An Extension of South Carolina’s Domestic Violence Protection
The domestic violence rate in the United States is staggering with nearly 10 million men and women affected by physical violence each year. South Carolina’s legislature enacted the Domestic Abuse Act in efforts to protect victims of domestic violence. This Act allows a victim to apply for an Order of Protection through which the Court affords said victim additional protection from the abuser. For example, while an Order of Protection is in place, the police can immediately arrest an abuser who comes around or contacts the victim and an abuser is prohibited from possessing a gun.
A recent South Carolina case, Doe v. State, highlighted the issue of who qualifies for this relief. In 2015, a Richland County woman applied for an Order of Protection after she was assaulted by her girlfriend. The Court denied her request for relief as she did not fit the definition of “Household Member” as outlined in South Carolina Code Section 16-25-10(3) or South Carolina Code Section 20-4-20(b). A household member is defined as either (a) a spouse; (b) a former spouse; (c) persons who have a child in common; or (d) a male and female who are cohabitating or formerly have cohabitated.
Although same-sex marriage has been recognized in South Carolina since the 2014 ruling in Bostic v. Rainey, the Richland County woman and her girlfriend were not married. They had, however, cohabitated.
As a result of the Court’s denial, the Richland County woman filed suit and challenged the constitutionality of the provision. Essentially, she argued the section discriminated against unmarried, same-sex couples. Notably, the word “and” in the provision “male and female who are cohabitating or formerly have cohabited” limits the interpretation of this definition to heterosexual relationships.
In July of 2017, the South Carolina Supreme Court held that this statute (16-25-10(3)(d)) violated the equal protection clause and struck this part of the definition in its entirety. The first part of the statute remained in effect.
Instead of increasing protection as defined under the Domestic Abuse Act, striking this provision made the statute less inclusive. As a result, Orders of Protection were only available to people who were married, had been married or had a child in common. Therefore, unmarried cohabitating couples without children in common were afforded no coverage under the statute. This would have left a huge gap in protection as it has become increasingly common for couples to live together instead of or before marriage.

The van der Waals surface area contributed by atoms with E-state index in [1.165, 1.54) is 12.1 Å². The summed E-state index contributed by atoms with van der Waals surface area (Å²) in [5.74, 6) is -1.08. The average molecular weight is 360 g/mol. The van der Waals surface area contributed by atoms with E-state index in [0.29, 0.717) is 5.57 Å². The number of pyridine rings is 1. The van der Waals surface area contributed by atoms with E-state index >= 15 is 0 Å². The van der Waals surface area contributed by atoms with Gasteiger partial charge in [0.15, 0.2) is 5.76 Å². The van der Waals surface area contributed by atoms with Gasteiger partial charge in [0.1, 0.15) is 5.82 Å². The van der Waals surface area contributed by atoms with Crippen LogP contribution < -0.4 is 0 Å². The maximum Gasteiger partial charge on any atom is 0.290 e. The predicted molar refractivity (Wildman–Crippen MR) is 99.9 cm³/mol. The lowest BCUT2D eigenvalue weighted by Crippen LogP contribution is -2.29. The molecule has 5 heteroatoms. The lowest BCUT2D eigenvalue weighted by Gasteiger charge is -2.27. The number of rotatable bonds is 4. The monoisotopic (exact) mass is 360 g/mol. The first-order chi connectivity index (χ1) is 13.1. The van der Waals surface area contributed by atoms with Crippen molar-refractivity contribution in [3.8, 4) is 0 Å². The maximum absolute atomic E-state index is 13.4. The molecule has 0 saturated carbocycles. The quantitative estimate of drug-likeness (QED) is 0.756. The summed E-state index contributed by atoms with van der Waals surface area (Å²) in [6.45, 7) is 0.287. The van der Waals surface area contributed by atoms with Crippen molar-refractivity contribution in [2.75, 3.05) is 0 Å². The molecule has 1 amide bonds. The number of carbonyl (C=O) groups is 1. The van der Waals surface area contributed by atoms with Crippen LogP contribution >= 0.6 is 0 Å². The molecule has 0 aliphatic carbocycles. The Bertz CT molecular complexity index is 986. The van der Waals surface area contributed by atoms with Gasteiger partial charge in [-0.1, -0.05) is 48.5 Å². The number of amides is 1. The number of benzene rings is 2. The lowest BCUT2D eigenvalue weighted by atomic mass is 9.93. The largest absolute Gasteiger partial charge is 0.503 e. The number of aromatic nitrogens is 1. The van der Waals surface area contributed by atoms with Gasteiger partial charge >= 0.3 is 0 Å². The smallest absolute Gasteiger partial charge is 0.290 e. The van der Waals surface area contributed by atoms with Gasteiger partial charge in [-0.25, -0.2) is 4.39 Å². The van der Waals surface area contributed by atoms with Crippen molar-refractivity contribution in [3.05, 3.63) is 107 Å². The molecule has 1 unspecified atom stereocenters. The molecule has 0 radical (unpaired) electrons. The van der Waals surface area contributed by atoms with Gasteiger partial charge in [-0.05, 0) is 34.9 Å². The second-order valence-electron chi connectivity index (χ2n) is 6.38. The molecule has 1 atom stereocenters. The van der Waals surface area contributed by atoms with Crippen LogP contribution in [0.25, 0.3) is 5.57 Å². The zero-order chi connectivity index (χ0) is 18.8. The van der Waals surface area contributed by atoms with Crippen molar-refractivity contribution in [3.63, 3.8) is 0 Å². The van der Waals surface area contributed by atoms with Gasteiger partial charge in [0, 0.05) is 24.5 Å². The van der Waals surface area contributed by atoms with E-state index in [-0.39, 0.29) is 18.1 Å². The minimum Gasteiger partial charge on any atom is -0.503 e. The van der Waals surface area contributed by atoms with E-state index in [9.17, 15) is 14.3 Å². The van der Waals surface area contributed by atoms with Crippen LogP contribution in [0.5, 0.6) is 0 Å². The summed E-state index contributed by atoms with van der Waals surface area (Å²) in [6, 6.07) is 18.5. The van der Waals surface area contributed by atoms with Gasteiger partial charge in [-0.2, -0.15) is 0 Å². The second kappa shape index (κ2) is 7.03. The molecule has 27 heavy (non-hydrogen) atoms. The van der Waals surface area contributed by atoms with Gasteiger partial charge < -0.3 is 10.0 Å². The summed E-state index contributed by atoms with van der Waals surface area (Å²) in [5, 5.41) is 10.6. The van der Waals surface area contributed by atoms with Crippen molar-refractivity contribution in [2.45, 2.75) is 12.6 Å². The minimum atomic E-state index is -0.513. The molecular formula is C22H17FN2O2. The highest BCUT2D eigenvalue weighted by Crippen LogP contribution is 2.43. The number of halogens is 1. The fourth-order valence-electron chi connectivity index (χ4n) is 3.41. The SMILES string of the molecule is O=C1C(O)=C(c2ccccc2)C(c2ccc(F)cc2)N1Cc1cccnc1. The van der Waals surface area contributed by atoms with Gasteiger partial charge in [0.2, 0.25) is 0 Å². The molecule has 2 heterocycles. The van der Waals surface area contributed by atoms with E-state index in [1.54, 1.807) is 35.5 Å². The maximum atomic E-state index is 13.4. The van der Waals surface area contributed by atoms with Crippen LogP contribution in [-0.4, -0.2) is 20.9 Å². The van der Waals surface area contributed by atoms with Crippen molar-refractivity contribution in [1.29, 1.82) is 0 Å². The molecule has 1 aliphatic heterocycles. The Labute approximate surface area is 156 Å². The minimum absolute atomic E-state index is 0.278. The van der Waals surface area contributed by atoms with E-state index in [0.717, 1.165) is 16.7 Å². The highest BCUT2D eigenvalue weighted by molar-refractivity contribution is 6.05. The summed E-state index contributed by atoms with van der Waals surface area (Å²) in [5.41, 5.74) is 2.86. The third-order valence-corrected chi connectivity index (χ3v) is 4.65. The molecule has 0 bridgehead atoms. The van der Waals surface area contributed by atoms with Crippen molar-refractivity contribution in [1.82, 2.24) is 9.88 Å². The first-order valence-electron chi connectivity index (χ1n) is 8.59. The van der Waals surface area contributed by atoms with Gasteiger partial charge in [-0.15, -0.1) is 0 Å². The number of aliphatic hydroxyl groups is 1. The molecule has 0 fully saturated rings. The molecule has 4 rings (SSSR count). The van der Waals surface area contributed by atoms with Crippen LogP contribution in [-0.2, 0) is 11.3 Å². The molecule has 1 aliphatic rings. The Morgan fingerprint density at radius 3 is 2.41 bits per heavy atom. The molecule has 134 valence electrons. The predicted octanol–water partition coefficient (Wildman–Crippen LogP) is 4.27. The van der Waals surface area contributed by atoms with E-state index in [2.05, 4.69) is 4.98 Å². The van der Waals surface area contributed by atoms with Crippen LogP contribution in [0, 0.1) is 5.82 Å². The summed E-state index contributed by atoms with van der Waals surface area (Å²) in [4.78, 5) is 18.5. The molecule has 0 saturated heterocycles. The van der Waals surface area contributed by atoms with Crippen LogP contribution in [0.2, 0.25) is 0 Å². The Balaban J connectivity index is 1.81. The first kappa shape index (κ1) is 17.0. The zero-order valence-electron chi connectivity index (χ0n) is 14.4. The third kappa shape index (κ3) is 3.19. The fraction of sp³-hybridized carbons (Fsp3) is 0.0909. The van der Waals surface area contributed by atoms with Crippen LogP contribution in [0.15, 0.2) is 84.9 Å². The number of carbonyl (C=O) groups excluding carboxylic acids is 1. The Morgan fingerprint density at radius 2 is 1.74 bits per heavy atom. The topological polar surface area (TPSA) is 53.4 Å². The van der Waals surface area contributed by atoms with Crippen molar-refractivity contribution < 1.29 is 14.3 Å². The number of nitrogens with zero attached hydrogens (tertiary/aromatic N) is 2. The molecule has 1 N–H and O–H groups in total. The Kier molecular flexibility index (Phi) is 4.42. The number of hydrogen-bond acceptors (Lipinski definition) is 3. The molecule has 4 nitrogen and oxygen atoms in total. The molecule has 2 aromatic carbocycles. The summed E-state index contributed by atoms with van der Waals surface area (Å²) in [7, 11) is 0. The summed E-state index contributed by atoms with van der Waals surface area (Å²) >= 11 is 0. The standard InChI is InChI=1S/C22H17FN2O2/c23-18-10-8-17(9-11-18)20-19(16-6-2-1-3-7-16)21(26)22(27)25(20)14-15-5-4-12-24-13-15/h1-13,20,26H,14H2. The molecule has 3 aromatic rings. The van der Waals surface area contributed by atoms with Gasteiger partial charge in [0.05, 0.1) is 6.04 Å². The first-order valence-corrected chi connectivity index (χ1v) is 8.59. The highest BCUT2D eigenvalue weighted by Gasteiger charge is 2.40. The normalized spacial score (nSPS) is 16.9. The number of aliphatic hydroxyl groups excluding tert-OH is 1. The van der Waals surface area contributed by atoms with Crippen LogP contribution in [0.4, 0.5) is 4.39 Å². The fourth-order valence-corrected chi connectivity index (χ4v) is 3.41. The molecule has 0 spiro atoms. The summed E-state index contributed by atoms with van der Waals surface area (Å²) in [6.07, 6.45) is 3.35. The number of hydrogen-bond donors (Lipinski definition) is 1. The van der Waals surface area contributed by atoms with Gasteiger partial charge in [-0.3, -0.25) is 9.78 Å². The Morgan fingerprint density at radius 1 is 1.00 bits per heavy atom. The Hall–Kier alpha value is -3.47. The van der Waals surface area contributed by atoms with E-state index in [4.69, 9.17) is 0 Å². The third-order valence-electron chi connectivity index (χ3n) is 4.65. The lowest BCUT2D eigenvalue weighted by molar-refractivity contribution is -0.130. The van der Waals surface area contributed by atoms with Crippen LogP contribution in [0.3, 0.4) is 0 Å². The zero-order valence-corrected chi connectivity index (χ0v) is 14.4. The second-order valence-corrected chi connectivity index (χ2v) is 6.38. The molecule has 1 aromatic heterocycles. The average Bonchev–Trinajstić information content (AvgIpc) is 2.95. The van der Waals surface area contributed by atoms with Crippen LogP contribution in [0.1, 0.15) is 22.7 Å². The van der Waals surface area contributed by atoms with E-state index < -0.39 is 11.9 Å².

To prevent this vulnerability, the South Carolina Supreme Court stayed the decision, preventing the ruling from taking effect until further review. Upon rehearing in November, the Supreme Court reconsidered and found the provision unconstitutional as applied. This means the provision remains but can no longer be construed to deny protection to same-sex couples. Ultimately, this is a win for domestic violence victims and same-sex couples alike.
If you are involved in a domestic violence dispute or case, contact Bannister, Wyatt & Stalvey, LLC, today to schedule your consultation. Our experienced legal team will fight for your best possible protection and rights.
As an associate of Bannister, Wyatt & Stalvey, LLC, Elizabeth McCool brings experience to the firm in both family and real estate law. Prior to joining Bannister, Wyatt & Stalvey, LLC, Ms. McCool practiced real estate law from 2014 to 2017 at The Law Offices of Susan B. Covington and practiced family law with the Carolina Law Group from 2013-14.
Ms. McCool graduated magna cum laude from the University of South Carolina Honors College with a Bachelor of Science in Business Administration. She continued her education receiving an MBA from Gardner Webb University and law degree from the University of South Carolina. During her time at USC, she served as Production Editor of the Real Property, Trust & Estate Law Journal and was a member of Phi Delta Phi Legal Honor Society.
A native of Greer, South Carolina, Ms. McCool enjoys spending her free time on the golf course, sampling local cuisine, reading, or with her dog Howard